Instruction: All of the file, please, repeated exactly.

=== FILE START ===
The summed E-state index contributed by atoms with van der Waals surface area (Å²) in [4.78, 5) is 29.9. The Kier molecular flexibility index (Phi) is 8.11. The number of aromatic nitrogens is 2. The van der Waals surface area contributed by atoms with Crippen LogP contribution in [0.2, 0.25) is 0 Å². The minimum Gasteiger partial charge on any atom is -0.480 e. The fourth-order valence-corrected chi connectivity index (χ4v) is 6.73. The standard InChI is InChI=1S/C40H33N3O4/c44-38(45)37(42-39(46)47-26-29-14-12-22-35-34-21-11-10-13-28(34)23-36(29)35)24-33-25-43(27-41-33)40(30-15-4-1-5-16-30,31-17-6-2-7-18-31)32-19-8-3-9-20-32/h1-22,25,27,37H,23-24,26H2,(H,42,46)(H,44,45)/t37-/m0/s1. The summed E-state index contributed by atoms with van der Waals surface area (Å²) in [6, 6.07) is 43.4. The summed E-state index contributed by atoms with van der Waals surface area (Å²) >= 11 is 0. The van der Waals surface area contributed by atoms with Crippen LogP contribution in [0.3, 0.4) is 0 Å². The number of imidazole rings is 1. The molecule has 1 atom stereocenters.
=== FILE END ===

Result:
The summed E-state index contributed by atoms with van der Waals surface area (Å²) in [4.78, 5) is 29.9. The Kier molecular flexibility index (Phi) is 8.11. The number of aromatic nitrogens is 2. The van der Waals surface area contributed by atoms with Crippen LogP contribution in [0.2, 0.25) is 0 Å². The minimum Gasteiger partial charge on any atom is -0.480 e. The fourth-order valence-corrected chi connectivity index (χ4v) is 6.73. The standard InChI is InChI=1S/C40H33N3O4/c44-38(45)37(42-39(46)47-26-29-14-12-22-35-34-21-11-10-13-28(34)23-36(29)35)24-33-25-43(27-41-33)40(30-15-4-1-5-16-30,31-17-6-2-7-18-31)32-19-8-3-9-20-32/h1-22,25,27,37H,23-24,26H2,(H,42,46)(H,44,45)/t37-/m0/s1. The summed E-state index contributed by atoms with van der Waals surface area (Å²) in [6, 6.07) is 43.4. The summed E-state index contributed by atoms with van der Waals surface area (Å²) >= 11 is 0. The van der Waals surface area contributed by atoms with Crippen LogP contribution in [0.3, 0.4) is 0 Å². The number of imidazole rings is 1. The molecule has 1 atom stereocenters.